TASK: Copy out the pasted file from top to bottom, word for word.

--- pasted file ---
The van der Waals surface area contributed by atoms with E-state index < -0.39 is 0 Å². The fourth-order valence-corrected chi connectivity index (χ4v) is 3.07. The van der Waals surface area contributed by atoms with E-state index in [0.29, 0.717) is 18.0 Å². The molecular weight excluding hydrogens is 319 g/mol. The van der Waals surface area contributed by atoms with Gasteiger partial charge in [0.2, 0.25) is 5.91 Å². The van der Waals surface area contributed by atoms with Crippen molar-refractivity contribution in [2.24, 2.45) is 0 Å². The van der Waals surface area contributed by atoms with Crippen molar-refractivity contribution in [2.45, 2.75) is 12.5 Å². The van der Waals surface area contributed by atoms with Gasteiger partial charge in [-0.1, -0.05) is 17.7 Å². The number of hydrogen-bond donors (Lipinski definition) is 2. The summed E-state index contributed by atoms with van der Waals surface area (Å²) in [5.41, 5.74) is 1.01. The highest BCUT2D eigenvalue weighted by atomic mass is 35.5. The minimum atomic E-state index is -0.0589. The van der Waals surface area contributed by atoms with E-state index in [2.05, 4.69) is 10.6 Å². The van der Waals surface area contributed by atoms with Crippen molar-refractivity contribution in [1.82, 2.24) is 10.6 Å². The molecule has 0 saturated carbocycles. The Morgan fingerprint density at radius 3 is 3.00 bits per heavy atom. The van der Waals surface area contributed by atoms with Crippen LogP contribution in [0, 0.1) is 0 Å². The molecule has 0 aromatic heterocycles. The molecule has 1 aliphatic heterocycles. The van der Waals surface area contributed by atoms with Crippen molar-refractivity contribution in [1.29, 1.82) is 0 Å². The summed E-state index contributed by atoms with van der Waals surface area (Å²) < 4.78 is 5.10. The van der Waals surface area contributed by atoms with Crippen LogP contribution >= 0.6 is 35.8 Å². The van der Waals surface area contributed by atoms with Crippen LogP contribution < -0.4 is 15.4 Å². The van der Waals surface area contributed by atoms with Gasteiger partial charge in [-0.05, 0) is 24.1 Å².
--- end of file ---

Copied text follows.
The van der Waals surface area contributed by atoms with E-state index < -0.39 is 0 Å². The fourth-order valence-corrected chi connectivity index (χ4v) is 3.07. The van der Waals surface area contributed by atoms with E-state index in [0.29, 0.717) is 18.0 Å². The molecular weight excluding hydrogens is 319 g/mol. The van der Waals surface area contributed by atoms with Gasteiger partial charge in [0.2, 0.25) is 5.91 Å². The van der Waals surface area contributed by atoms with Crippen molar-refractivity contribution in [2.24, 2.45) is 0 Å². The van der Waals surface area contributed by atoms with Crippen molar-refractivity contribution in [2.45, 2.75) is 12.5 Å². The van der Waals surface area contributed by atoms with Gasteiger partial charge in [-0.1, -0.05) is 17.7 Å². The number of hydrogen-bond donors (Lipinski definition) is 2. The summed E-state index contributed by atoms with van der Waals surface area (Å²) in [5.41, 5.74) is 1.01. The highest BCUT2D eigenvalue weighted by atomic mass is 35.5. The minimum atomic E-state index is -0.0589. The van der Waals surface area contributed by atoms with E-state index in [2.05, 4.69) is 10.6 Å². The van der Waals surface area contributed by atoms with Crippen molar-refractivity contribution in [1.82, 2.24) is 10.6 Å². The molecule has 0 saturated carbocycles. The Morgan fingerprint density at radius 3 is 3.00 bits per heavy atom. The van der Waals surface area contributed by atoms with Crippen LogP contribution in [0, 0.1) is 0 Å². The molecule has 0 aromatic heterocycles. The molecule has 1 aliphatic heterocycles. The van der Waals surface area contributed by atoms with Crippen molar-refractivity contribution in [1.29, 1.82) is 0 Å². The summed E-state index contributed by atoms with van der Waals surface area (Å²) < 4.78 is 5.10. The van der Waals surface area contributed by atoms with Crippen LogP contribution >= 0.6 is 35.8 Å². The van der Waals surface area contributed by atoms with Crippen LogP contribution < -0.4 is 15.4 Å². The van der Waals surface area contributed by atoms with Gasteiger partial charge in [-0.05, 0) is 24.1 Å².